Happy Deaf Awareness Week!

Image courtesy of NDCS

Well, first day of Deaf Awareness Week 2010 is now over. The National Deaf Children’s Society has launched an appeal for the best deaf awareness tips on its website, Twitter and Facebook and already some really good ones have been rolling in, such as:

* DO make the most of technology to help communication. For example, if you’ve got a mobile phone and struggling to be understood, write out what you want to say as a text message and show it to the child
* Don’t be scared to try fingerspelling and signing. BSL users are human too! My son is a BSLer and doesn’t speak, we have spent a lot of money trying to communicate with our son which seems morally wrong.
* Hearing aids (& implants) are not a cure for deafness, the child is still deaf!
* Tip from my deaf son. If you need to get their attention, just touch lightly on the arm. Don’t poke or grab, he hates this.

Do you agree with the above? Have you got any of your own? NDCS is going to be sharing these tips with MPs at a parliamentary reception on Wednesday, so please keep them coming in.

PS If you’re on Twitter, don’t forget to add the Deaf Awareness Week twibbon to your account and get involved by using the hashtag #deafawarenessweek. As well as through this blog, you can regular updates by following NDCS_UK on Twitter.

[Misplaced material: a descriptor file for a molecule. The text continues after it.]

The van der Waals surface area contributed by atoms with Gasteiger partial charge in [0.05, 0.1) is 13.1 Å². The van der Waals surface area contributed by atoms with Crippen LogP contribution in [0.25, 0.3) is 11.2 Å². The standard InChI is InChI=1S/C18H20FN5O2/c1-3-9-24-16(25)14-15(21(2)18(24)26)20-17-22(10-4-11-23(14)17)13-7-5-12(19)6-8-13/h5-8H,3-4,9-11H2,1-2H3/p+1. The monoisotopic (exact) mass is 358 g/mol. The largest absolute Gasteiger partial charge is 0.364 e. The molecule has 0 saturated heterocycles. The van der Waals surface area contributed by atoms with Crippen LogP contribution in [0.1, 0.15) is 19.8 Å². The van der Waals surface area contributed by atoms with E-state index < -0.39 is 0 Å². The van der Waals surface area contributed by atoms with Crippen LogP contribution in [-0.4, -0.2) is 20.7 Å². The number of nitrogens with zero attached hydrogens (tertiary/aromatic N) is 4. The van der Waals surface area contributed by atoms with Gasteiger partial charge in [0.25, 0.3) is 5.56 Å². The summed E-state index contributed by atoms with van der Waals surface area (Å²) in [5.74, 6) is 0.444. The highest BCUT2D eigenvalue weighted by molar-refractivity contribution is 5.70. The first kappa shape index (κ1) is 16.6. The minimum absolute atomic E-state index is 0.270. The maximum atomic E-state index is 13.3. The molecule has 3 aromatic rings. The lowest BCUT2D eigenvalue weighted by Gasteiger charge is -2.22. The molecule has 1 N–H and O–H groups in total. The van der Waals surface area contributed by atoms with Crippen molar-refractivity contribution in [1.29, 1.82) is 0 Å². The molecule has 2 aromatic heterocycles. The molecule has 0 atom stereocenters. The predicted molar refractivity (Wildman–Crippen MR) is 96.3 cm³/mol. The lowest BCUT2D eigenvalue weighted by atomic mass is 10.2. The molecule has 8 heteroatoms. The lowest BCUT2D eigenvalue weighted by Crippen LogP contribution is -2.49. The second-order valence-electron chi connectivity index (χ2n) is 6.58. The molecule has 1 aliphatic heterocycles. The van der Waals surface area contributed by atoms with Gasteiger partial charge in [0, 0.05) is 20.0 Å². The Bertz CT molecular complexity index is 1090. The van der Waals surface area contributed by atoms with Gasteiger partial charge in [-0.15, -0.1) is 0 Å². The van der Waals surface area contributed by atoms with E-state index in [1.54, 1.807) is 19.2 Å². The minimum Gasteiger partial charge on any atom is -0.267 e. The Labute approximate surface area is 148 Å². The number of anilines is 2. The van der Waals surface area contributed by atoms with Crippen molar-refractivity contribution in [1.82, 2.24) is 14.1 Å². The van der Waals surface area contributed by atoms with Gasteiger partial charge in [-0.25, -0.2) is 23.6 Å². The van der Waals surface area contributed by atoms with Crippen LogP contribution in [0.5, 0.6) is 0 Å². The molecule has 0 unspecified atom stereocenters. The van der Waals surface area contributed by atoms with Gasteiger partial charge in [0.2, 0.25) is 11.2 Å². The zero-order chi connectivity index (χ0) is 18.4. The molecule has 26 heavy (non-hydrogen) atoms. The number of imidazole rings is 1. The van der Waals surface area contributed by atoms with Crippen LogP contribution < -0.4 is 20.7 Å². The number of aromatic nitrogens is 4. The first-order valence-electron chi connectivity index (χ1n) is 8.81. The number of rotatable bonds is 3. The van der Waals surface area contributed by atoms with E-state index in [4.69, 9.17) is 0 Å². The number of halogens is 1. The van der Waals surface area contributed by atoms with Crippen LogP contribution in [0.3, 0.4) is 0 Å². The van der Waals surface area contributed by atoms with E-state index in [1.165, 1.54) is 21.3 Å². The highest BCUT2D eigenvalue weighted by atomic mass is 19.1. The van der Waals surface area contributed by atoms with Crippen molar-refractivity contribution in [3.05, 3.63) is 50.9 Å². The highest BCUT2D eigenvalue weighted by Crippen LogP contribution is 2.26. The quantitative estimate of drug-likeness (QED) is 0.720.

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The calm before Deaf Awareness Week

Next week is going to be all about me. And the other 8,999,999 people who are deaf or hard of hearing in the UK.

Yes, it’s Deaf Awareness Week and this year’s theme is “Look at me”. The idea is to talk about simple deaf awareness tips throughout the week – like facing deaf people when you talk. And, of course, by looking at deaf people, you can finally find out one way or another whether deafness really is an invisible disability.

I’ve been busy at the National Deaf Children’s Society gearing up for it. The main focus of our work is a parliamentary reception next week where deaf children and young people will be part of a group educating and testing MPs on their deaf awareness. NDCS is joining forces with RNID and the UK Council of Deafness for the event.

For NDCS, the whole thing is a follow-up from the NDCS election pledge work. 223 MPs committed to making deaf children matter. Now is their opportunity to find out how.

I’ll be blogging throughout Deaf Awareness Week about what’s going on, and NDCS will also be encouraging supporters to get involved. So watch this space.

In the meantime, what are you up to for Deaf Awareness Week? Leave a comment below to let us know.

PS You can also get the latest via the NDCS UK twitter account – so get tweeting!